You’ve chosen your child care center (ours, we hope!) and now you’re ready to leave your child.  Maybe at first everything goes well, but then… the dreaded separation anxiety sets in.  Your child cries, clings, and you feel like the worst parent in the world walking out the door as your precious baby (yes, even your 5-year-old is your baby!) cries and screams.

First, a few things you should know:

·    It is a rare child that doesn’t go through some kind of separation anxiety at some point. 

·     Your child stops crying before you are done getting down the block.  Really.  Believe me.

·    It’s not necessarily a bad sign if your child screams when you leave.  It’s a part of growing up and understanding consequences.

·    It will get better.

Tips for dealing with it:

First, look at your own attitude

Parents don’t like to hear this tip, but it’s critically important.  If you are nervous, wondering if there is something terribly wrong, or dreading saying goodbye, you telegraph that to your child.  And they act accordingly.  Become at peace with why you are leaving your child (earning a great living to provide them a good life is an excellent reason, needing some child-free time is equally valid).  Then, be sure you trust you are leaving your child in the best possible hands (speak to other parents at the center, drop in unexpectedly, do your research).

Understand that this is a developmental milestone.  Your child is grown up enough now to understand you are going away.  Like all milestones, it will come and it will go.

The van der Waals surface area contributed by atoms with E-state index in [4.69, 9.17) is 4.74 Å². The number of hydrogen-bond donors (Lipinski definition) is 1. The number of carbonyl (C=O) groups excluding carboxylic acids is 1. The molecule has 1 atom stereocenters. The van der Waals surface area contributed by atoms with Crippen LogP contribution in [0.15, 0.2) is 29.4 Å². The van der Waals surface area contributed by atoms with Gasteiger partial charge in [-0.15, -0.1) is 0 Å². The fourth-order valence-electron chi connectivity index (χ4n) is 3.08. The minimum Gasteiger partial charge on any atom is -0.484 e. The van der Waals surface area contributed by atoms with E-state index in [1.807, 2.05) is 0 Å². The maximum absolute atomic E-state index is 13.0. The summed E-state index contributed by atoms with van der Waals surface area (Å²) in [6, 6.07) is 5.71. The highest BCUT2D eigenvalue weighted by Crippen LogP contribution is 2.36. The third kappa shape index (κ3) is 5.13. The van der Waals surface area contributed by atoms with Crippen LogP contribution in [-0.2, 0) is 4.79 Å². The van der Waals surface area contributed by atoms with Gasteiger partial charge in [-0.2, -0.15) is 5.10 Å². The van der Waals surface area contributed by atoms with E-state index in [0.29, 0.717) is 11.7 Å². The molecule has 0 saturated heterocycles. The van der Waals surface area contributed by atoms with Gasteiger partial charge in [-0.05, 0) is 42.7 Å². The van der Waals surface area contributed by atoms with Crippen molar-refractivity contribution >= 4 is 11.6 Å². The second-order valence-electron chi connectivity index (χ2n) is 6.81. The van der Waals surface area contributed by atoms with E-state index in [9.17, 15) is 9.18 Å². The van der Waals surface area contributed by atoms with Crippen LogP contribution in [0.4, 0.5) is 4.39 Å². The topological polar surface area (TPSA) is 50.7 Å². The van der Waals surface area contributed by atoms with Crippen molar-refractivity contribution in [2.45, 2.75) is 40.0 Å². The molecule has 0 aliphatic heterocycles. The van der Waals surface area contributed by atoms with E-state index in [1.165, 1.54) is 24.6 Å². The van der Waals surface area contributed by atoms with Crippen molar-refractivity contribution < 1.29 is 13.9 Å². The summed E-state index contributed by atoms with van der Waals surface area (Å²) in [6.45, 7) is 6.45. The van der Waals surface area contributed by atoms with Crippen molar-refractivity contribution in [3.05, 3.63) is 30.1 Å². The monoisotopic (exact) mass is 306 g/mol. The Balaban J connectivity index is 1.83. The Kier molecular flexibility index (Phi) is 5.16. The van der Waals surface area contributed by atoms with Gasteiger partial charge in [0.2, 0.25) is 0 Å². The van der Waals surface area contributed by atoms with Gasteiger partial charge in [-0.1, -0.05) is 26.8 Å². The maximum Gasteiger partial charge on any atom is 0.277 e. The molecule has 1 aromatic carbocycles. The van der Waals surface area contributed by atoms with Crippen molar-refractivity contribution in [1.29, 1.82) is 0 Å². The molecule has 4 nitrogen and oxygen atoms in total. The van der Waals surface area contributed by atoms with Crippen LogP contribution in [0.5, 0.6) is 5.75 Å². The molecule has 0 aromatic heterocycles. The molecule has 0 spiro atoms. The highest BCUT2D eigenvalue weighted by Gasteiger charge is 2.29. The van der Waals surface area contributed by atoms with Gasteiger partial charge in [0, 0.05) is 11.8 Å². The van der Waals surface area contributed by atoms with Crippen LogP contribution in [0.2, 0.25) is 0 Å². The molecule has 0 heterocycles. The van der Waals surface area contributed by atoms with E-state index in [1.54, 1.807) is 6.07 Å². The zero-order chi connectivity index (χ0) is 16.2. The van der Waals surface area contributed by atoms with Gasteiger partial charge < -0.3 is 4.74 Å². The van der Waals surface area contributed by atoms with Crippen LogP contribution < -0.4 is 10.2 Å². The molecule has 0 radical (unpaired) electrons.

Say goodbye lovingly and firmly… and then leave!

Crying children will keep crying while a parent is around.  The longer you stay, the longer they cry.  We’ve seen it hundreds (okay, probably thousands) of times.  You are welcome to stay as long as you need to, of course, but often the best remedy for a tear-filled separation is a quick exit.

Tell your child the truth

If you are leaving and going to be away all day, do not lie and say “Mommy will be right back.”  It may be tempting, but it will breed distrust in your child.  Also, do not “sneak out” while the child is not looking.  The time will still come when your child will notice you are gone, and they will still feel the sting of it.  Better for them to learn that Mom or Dad are true to their word– they are leaving, they will be back when they say they will be back.  This consistency helps children overcome separation anxiety sooner.

Millie Andreu, Director of Alphabet Soup Child Care Center, has been committed to the care and education of young children for 40 years.  First as a mother to her two now-grown children, then as a kindergarten teacher’s assistant and later a preschool group teacher, she finally realized her dream of creating her own quality child care center in 1996.  Hundreds of families have entrusted the care of their infants, toddlers, preschoolers, kindergarteners and school-aged children to Alphabet Soup since its inception.

 


Alphabet Soup Child Care Center 
212 Main Street, Ridgefield Park, New Jersey 07660
201-296-0224 and 201-296-0022

Dealing With Separation Anxiety – Tips From a Child Care Center Director

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